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STEVEN FRIEDMAN v. CITY PHILADELPHIA (02/03/86)

decided: February 3, 1986.

STEVEN FRIEDMAN, D/B/A FOX SHIRT SHOPS AND MARTIN FRIEDMAN, APPELLANTS
v.
CITY OF PHILADELPHIA, APPELLEE



Appeal from the Order of the Court of Common Pleas of Philadelphia County in case of Steven Friedman, d/b/a Fox Shirt Shops and Martin Friedman v. City of Philadelphia, No. 816 August Term, 1982.

COUNSEL

T. J. Scully, with him, Andrew G. Gay, Gay & Chacker, P.C., for appellants.

Eileen V. Dooley, Thompson & Pennell, for appellee.

Judges MacPhail and Doyle, and Senior Judge Barbieri, sitting as a panel of three. Opinion by Senior Judge Barbieri.

Author: Barbieri

[ 94 Pa. Commw. Page 573]

This is an appeal by Steven Friedman, d/b/a Fox Shirt Shops, and Martin Friedman (Appellants) from an order of the Court of Common Pleas of Philadelphia County which sustained the preliminary objections of the City of Philadelphia (City) to their petition for appointment of viewers to assess condemnation damages. The common pleas court found that Appellants' petition failed to allege facts sufficient to state a de facto taking and dismissed their petition. We reverse.

In August, 1982, Appellants filed in the Court of Common Pleas of Philadelphia County a petition for the appointment of viewers to assess condemnation damages against the City. The petition alleged that the City's construction activities regarding the Center City Commuter Tunnel Project (Tunnel) had resulted in a de facto taking of Appellant's business. Appellants leased a corner store in the Essex Hotel (Essex) located at the northwest corner of Thirteenth and Filbert Streets in Center City Philadelphia and which abuts the route officially designated for construction of the Tunnel. The underlying assertion is that the City's contractor had excavated the entire bed of Filbert Street; had erected scaffolding, fences, barricades, walkways, removed pavement and dug trenches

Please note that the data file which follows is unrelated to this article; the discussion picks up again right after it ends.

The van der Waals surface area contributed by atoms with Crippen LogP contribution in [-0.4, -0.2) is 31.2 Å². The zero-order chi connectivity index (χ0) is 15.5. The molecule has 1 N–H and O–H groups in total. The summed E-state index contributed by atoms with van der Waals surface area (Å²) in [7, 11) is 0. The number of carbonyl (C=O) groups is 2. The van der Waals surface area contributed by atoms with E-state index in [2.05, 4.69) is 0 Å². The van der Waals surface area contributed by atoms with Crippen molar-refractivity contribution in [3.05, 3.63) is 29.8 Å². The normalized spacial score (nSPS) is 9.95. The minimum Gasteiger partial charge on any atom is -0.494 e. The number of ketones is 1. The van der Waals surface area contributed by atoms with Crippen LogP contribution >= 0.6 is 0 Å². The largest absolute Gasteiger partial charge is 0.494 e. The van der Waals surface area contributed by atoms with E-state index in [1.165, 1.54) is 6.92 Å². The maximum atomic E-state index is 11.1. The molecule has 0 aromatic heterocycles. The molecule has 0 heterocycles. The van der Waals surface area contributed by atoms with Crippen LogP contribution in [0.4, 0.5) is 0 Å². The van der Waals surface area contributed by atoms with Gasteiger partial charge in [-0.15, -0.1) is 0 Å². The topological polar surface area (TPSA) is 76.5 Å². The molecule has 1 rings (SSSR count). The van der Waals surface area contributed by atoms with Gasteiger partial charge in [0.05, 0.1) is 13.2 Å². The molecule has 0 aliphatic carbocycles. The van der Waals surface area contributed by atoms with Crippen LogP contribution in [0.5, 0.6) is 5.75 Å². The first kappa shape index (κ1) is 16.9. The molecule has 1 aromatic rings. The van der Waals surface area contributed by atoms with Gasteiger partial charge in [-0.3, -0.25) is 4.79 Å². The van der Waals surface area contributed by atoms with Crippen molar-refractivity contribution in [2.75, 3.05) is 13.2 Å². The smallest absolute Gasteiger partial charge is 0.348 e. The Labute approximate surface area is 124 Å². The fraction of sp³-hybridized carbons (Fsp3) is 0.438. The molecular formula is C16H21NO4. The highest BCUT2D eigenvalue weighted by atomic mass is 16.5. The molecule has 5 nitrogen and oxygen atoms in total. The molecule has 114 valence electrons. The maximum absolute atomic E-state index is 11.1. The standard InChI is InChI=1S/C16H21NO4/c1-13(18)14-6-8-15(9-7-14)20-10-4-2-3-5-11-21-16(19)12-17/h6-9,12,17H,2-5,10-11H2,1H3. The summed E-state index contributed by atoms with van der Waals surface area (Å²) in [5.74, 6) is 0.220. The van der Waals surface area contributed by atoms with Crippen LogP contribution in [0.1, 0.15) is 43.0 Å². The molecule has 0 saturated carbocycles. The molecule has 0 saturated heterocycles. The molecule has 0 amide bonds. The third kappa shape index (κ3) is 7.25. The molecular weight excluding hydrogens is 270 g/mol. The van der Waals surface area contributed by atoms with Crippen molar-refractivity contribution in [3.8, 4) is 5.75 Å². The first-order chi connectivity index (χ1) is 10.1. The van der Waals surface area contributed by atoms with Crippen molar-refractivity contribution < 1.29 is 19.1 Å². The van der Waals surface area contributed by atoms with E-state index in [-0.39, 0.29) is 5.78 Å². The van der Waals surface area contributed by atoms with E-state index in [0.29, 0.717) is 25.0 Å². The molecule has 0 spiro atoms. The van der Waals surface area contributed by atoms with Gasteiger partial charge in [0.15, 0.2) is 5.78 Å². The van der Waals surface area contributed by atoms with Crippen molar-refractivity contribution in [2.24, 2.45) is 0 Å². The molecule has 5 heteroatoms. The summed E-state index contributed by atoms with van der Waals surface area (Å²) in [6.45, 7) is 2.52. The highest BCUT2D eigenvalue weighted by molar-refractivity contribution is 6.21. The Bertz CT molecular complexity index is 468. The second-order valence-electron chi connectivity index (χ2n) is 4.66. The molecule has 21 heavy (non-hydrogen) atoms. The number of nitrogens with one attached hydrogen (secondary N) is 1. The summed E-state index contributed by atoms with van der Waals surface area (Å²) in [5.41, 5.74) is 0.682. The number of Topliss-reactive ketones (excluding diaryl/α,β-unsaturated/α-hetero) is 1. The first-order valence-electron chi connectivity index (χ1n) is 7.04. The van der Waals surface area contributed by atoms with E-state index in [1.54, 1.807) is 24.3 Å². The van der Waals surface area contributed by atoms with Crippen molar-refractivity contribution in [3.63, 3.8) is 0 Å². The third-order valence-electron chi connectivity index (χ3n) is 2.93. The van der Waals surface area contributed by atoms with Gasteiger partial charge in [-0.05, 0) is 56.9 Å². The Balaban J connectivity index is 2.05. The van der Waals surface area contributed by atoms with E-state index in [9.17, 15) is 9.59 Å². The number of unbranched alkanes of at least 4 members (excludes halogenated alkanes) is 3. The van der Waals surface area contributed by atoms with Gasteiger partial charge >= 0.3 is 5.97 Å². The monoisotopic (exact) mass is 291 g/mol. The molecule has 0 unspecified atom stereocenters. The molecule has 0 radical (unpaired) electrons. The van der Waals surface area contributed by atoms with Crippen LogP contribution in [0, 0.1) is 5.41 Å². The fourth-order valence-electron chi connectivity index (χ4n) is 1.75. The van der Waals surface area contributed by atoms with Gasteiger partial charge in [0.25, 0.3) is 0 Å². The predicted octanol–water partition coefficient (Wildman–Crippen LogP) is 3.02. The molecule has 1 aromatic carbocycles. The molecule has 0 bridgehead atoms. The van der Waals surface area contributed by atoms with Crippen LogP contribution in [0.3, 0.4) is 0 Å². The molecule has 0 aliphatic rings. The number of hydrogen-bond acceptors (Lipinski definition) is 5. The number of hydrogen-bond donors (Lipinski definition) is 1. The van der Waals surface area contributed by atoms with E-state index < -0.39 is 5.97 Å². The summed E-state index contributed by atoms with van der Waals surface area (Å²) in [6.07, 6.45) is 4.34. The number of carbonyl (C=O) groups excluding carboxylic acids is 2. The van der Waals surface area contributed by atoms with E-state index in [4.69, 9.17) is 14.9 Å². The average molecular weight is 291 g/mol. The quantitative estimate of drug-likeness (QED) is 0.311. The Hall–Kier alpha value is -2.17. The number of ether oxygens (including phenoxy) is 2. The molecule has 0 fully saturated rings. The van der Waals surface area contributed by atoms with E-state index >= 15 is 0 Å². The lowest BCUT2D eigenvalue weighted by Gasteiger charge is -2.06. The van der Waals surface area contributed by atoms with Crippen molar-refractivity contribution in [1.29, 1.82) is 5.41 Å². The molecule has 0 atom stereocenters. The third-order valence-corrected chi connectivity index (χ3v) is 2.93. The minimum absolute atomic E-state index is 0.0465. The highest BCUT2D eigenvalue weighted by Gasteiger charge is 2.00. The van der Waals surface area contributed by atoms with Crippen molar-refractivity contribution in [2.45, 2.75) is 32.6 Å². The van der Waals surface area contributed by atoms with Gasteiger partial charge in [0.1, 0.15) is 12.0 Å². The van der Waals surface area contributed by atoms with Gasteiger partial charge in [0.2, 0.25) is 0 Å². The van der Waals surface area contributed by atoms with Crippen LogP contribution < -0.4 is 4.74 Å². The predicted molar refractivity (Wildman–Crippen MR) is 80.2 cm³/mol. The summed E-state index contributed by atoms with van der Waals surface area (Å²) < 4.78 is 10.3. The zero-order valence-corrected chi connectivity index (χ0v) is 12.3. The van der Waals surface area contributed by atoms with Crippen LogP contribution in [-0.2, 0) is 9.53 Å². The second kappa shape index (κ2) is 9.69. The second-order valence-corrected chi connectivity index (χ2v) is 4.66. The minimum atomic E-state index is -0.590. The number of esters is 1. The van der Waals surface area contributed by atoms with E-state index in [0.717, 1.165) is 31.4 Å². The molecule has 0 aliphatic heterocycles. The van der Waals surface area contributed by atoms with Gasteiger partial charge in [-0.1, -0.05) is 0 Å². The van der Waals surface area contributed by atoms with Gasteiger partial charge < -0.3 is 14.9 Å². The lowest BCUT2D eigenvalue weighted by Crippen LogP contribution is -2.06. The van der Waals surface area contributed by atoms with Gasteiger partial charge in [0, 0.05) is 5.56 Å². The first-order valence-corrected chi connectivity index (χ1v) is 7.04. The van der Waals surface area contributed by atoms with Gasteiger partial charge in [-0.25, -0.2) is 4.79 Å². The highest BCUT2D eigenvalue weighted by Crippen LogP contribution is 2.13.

[ 94 Pa. Commw. Page 574]

    and had otherwise impeded pedestrian rights-of-way and the roadways about the northwest corner of Thirteenth and Filbert Streets; had engaged in activities hazardous to pedestrians; and had otherwise obstructed access to the doors and windows of Appellants' business premises. Appellants further allege that the loss of access to the doors and windows of their premises rendered it useless as a commercial property and as a result of the above-mentioned activities, they were forced to terminate their business as of January 1, 1981.

Appellants' petition was filed pursuant to Section 502(e) of the Eminent Domain Code, Act of June 22, 1964, Special Sess., P.L. 84, as amended, 26 P.S. § 1-502(e), and was based upon the theory that the City's Tunnel activities deprived them of the beneficial use of their lease at the Essex thereby destroying their business and inflicted a compensable injury, without a formal declaration of taking having been filed. On September 15, 1983, the common pleas court granted the City's preliminary objections to the petition finding as a matter of law that the allegations contained in the petition do not state a cause of action under the Eminent Domain Code. Appeal to this Court followed.

The sole issue presented for our disposition is whether the averments of Appellants' petition are sufficient to state a cause of action under the Eminent Domain Code. When confronted with a petition for appointment of viewers to which preliminary objections have been filed, a court must first decide whether as a matter of law the averments of the petition, taken as true, are sufficient to state a cause of action for a de facto taking. If not, the preliminary objections must be sustained and the petition dismissed. If the averments, taken as true, might establish a de facto taking, the common pleas court must take evidence so that a judicial determination might be

[ 94 Pa. Commw. Page 575]

    made. Petition of Ramsey, 20 Pa. Commonwealth Ct. 207, ...


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